A thought or two about productivity


Who lead us into this dark forest?


In a Facebook Group devoted to sharing information for those with “long-term” COVID-19, something seemed to manifest for me that I’ll now share.


Several individuals presented a deep level of dedication to what I’ll call “knowing more” about a specific topic in the domain of Cardiology: Heart Rate Variability and its measurement.


And without a doubt, several expressed a level of mastery of that topic.

Now, perhaps they are Cardiologists. But instead, I think they are simply students of this topic who decided to get real close to that subject of Heart Rate Variability. Why? Well, because they or someone they are close to has “long-term” COVID-19, isn’t over that entity yet, and inspiring hope that Heart Rate Variability may help to make it all better one day. At least, be a piece of, “better.”


Where did that come from? Who leads into (and hopefully, out of) the woods of HRV?

Some would say that it comes directly from today’s current system of Medicine and medical practice. Others might add that it comes from contact with people who have instruments and other things to sell. (No reason to exclude medical practitioners from that association).


Knowing one’s value of Heart Rate Variability is just one example. Scanning blog comments and replies will provide a host of other variables, and each with a willingness expressed to share what one has learned so far from and about, the illness at the center of such discussions.


That’s all very heart warming. When Medicine fails the patient, the patient turns elsewhere. And that includes to other patients for advice. That has certainly blossomed during the COVID era but isn’t new. The Internet makes it bigger. Suddenly, your neighbor is everywhere.


The abandonment of Medicine’s extant system is not complete. Most still seek out consultatons with medical professionals. But let’s get specific in our approach here: these individuals are increasingly closing in on principles of physiology, and the measurement tools involved, that in the not too distant past, belonged to those guys with white coats, running around in labs and hospital corridors.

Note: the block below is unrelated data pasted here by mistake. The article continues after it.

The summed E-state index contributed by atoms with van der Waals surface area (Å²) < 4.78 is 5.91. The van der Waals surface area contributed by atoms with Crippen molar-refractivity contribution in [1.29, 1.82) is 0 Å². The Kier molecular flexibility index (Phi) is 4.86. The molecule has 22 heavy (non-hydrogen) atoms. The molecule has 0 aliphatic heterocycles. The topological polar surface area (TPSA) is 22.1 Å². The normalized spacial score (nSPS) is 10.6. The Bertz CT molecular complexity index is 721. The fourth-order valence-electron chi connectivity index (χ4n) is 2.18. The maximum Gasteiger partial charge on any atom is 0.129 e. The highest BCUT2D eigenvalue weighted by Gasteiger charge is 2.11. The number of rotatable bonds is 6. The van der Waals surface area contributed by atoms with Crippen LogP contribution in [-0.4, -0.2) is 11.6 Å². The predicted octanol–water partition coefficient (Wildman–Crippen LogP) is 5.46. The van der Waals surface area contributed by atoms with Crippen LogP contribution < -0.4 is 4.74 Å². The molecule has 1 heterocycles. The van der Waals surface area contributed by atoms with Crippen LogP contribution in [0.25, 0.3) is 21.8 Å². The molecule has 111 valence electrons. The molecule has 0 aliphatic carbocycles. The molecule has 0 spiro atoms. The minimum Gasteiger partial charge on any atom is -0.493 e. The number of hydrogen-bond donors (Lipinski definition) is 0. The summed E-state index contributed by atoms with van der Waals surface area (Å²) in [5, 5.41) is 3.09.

Not just physiology of course. Sharing pharmacology tips is just as or more prevalent.

It's not "their" fault. The system has lost its way and "they" aren't waiting around for its guidance.


So is that a problem?

Most Medical Centers have given up on applying leeches to patients with congestive heart failure and fluid overload.


Is Heart Rate Variability measurement and expertise just the latest leech?


Let’s get a little more rigid with the extant system and its results.


Here below is a graphic representation which may help me make a point.

We’ll see.


Articles Published by Year (with earlier comparison years)



Let me help with the above graph.


It’s the number of published articles about Heart Rate Variability, referenced and available through PubMed. Years 1993 and 2003 are thrown in for comparison. But its mostly that from 2013 to 2023, year by year. Clearly, more articles about HRV were published than in preceding years.

A total of 4 602 publications. Year 2024 is a projected value since it’s not done yet.

So it looks like one could find from these data, evidence for ever-increasing published output about HRV.


Here below is one more graph …


“Papers per author” is another metric used to follow such output of publications, and once again, as found through PubMed. Using other sources, the numbers may vary a bit, but not the trend. Have a look.

Understand that this metric reflects the results of playing the game of “Publish or Perish.”

Included is a definition of how this metric is calculated, but don’t get lost in that. Essentially, it reflects the output or paper productivity of those who are recognized as experts in the field of HRV: mostly Cardiologists but others as well.


Papers per Author over time for HRV publications

If it helps to make the point for the reader, below are same data as above, but with additional years added to better appreciate the evolution of publications on Heart Rate Variability.


In the earliest years, the interest was mostly on heart rate variability in diabetes and neo-nates, with or without SIDS. Its use to explore links between the autonomic nervous system, cardiac function and exercise appeared in in 1991.


See a significant change during the "COVID years?"

I don't. And recall that 2024 data are a projection, so we'll see.


Articles Published by Year


Article Counts